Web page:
When you are ready to fill your pie, you will need:

5 ounces bacon (5 or 6 slices) cooked and cut into bite-size pieces

Butter crackers such as Ritz, about 1/2 sleeve, crushed

Drained tomato slices

2 Tablespoons fresh thyme leaves (or substitute a small fistful chopped basil)

1 cup mayonnaise

1/2 cup Greek yogurt or sour cream

1 cup grated cheddar cheese

1/2 cup grated Parmesan cheese

Salt and pepper to taste

Fresh tomato slices for garnish

Pre-heat oven to 325 degrees.

Mix mayo, yogurt (or sour cream) and cheese in a bowl. Season with salt and pepper as desired. Dust bottom of pie crust with cracker crumbs to absorb excess moisture. Cover with a layer of previously drained tomatoes. Sprinkle tomatoes with 1/3 of the bacon and 1/3 of the thyme leaves, then cover with 1/3 of the mayo mix, spreading evenly with a small spatula. Repeat with 2 more layers of tomatoes, bacon, thyme and mayo. Finish pie by dusting the top with remaining cracker  crumbs and garnishing with fresh tomato slices.

Place the pie on a sheet pan and bake at least 1 hour and up to 1 hour and 15 minutes, or until the internal temperature reaches 140-150 degrees as measured by an instant-read thermometer and the crust is golden brown.

Serve warm with a glass of your favorite white wine.




The Brief but Spectacular Life of Emily the Cow

December 16th, 2018 by Ed Bruske

The day before Thanksgiving the animals went out to graze but Emily, our Jersey cow, was nowhere to be seen among them. I found her lying on her side in the mud in front of the shelter in the main paddock. The vet who arrived a couple of hours later declared Emily hypothermic. With record cold temperatures bearing down, we dragged her behind the tractor into the shelter, covered her with hay and blankets, and began a three-week process of trying to nurse her back to health.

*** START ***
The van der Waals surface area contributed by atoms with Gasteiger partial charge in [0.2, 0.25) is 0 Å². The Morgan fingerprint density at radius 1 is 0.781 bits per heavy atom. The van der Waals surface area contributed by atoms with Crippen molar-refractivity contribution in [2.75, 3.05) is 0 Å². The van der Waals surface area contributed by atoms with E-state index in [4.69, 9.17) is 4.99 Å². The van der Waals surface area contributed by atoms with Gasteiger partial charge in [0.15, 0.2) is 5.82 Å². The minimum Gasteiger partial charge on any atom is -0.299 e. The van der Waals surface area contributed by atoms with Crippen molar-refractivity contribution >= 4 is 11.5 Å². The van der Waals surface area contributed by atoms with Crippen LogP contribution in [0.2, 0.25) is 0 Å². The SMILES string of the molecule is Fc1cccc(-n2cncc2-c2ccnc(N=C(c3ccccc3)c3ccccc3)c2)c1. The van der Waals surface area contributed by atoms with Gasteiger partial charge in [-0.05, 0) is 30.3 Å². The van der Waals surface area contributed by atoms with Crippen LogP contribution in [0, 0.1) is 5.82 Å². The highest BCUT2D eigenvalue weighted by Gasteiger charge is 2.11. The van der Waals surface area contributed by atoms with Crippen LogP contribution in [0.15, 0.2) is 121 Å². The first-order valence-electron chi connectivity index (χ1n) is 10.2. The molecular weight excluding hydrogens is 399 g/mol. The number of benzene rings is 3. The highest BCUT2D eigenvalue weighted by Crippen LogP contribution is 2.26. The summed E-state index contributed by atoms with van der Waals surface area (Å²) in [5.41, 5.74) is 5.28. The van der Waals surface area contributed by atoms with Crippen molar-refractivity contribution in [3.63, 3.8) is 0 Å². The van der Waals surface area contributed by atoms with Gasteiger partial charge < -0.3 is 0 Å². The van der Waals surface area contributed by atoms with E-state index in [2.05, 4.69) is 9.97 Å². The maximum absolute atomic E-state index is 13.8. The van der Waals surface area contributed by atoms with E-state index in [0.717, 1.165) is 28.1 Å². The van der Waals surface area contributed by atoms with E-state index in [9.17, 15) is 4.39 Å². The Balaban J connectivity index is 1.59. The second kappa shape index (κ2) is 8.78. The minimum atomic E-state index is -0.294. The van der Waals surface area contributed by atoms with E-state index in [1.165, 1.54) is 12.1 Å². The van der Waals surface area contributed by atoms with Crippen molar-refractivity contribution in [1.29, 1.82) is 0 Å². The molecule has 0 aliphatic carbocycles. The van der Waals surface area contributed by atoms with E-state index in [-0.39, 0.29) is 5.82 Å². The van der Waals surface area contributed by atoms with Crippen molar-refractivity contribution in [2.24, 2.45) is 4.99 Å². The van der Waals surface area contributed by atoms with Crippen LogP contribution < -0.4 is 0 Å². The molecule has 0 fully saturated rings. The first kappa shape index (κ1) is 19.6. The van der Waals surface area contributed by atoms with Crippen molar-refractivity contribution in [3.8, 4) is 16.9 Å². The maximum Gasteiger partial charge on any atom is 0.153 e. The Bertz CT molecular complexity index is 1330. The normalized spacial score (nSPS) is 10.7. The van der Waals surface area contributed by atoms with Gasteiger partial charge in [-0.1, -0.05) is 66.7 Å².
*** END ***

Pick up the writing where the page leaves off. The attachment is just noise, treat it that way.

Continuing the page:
Alas, it was not to be. Emily never regained her appetite and was never upright again. Turns out, she had nursed her calves over the summer literally to the point of exhaustion. With bitter cold again approaching, yesterday we decided she had suffered enough. The local cow disposal unit carried her away.

Emily was a yearling when I bought her from a local dairy. She was in a head restraint with other young heifers inside a barn and had never been outdoors. We loaded her into the back of the pickup and set her loose to graze 12 acres of pasture. Over the ensuing five years, she gave us three calves and lots of milk that we turned into butter and cheese. She had one fetus die, and was always pretty small and skinny even for a Jersey. Yet Emily was tough and resilient even through record snow and cold spells.

Apparently what killed her was trying to nurse two calves simultaneously. One was a year old when the second was born. The older steer continued to nurse until we butchered him in October. I thought that offering Emily fresh pasture, sun and water, would be enough–nature would take care of the rest. But according to the vet, modern cows just aren’t designed to operate that way. They need supplemental feed. I felt really dumb. A bucket of grain each day would have been all Emil needed to survive two calves in fine fettle.

Bill Elsworth, the elderly farmer who sells us our non-GMO feed, was consoling. “It wasn’t dumb, Ed,” he said with his best bedside manner. “It was just inexperience.”

Of course we feel terrible that Emily had to suffer the consequences of our naiveté. We will sorely miss her. But the last calf was a female, a cross with a Red Angus bull. We named her Daisy. She is in line to become our next breeder cow. And what a great mom she is replacing.